Occupy OKC and the overall “occupy movement” has the attention of the local corporate power structure here judging from the sustained, mocking criticism by its public relations branch, The Oklahoman editorial page.
Last Wednesday, the newspaper’s editorial page called the movement’s protesters “idiots.” On Monday, it referred to t-shirt slogans superficially connected to the movement as “garden-variety anarchy.” At least three editorial cartoons making fun of the demonstrators have been published (at least on NewsOK.com, the newspaper’s internet site) in the last week or so. Is it simple conservative media overkill or real paranoia creeping in?
What the movement will become is anyone’s guess, and by its nature the movement will not follow a rigid hierarchy, but it’s safe to say the wealthiest among us-those called the 1 percent-are at least paying attention if not becoming deeply concerned about where all this might lead. Oklahoma City obviously seems like an unlikely place for a sustained, progressive-like protest, but the tents were still up in Kerr Park Monday afternoon.
Here are three points to consider:
(1) Baby boomers, in particular, should consider the movement’s growing power and potential. I would argue that, in general, those born shortly after the end of World War II were able to attend college without going into deep debt and were given more job opportunities than those graduating from college now. Paul Campus, a law professor at the University of Colorado in Boulder, has a valid take on the “age divide” between the current protesters and baby boomers. Don’t forget the 1960s and 1970s civil rights and anti-war protests on the streets, the marches, the sit-in, the teach-ins and, of course, the music, which still resonate today.
(2) The historical precedents of this movement cannot be stressed enough. As I’ve written before, spontaneous and planned protests were often locally produced in the late nineteenth-century Gilded Age and then again in the 1920s and 1930s. The gains for the middle class were ultimately huge, though it took years for results after the protests began. What we live in now is another Gilded Age with great wealth disparity. That’s not an exaggeration. The richest 1 percent of Americans own 40 of all personal wealth. New York Times columnist Paul Krugman made this point in a Monday commentary:
Median family income, adjusted for inflation, grew only about a fifth as much between 1980 and 2007 as it did in the generation following World War II, even though the postwar economy was marked both by strict financial regulation and by much higher tax rates on the wealthy than anything currently under political discussion.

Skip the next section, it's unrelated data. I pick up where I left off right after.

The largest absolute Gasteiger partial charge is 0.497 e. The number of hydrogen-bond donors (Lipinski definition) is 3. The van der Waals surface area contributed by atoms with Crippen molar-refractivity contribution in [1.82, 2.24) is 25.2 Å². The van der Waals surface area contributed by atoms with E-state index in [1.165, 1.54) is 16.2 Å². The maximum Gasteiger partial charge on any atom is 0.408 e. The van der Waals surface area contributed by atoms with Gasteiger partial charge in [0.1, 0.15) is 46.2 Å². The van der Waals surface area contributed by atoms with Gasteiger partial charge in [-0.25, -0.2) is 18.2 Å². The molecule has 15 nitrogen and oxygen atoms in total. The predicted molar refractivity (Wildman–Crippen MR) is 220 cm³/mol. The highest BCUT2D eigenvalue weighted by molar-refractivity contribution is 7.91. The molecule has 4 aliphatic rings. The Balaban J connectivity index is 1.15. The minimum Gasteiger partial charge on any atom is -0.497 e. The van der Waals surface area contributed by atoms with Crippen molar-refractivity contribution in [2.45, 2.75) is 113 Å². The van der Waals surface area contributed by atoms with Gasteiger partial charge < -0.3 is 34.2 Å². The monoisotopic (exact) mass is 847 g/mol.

Here’s how Professor Henry A. Giroux connects today’s movement with similar moments in our history:
. . . while the historical circumstances producing modes of class warfare have changed, the basic contours of the struggle have been consistent and highlight an ongoing and unjust division between a bloated class of capitalists and financiers on the one hand, and the rest of society largely subject to the reckless policies of the rich and excluded from the vast wealth, resources and benefits enjoyed by the top one percent of American society on the other.
(3) Wages are stagnant, people are underemployed and health costs are skyrocketing. Some are calling those young people unable to enter the work force right now a “lost generation.” Poverty is on the rise and state and local governments are cutting services. Meanwhile, wealthy people today pay less in taxes than they did when Ronald Reagan was president, and banks, according to some, are declining to loan money even though they were bailed out by the federal government for their incompetence and greed.
One specific demand from some protesters is that the federal government should forgive all student loan debt, an idea worth serious consideration. MoveOn.org is floating a petition that calls on Congress and the president to support a resolution by U.S. Rep. Hansen Clark (D-MI), which calls for this action. The debt forgiveness could be viewed as economic stimulus because it would put most of the loan-payment money directly back into the economy.
The corporate power structure and their media enablers here can mock this movement all it wants, but my bet is the main ideas behind the protest will be sustained in one form or another until there’s more economic fairness and justice in this country. It’s all in the numbers, which are only going to grow, maybe quickly, maybe slowly, but it’s only a matter of time.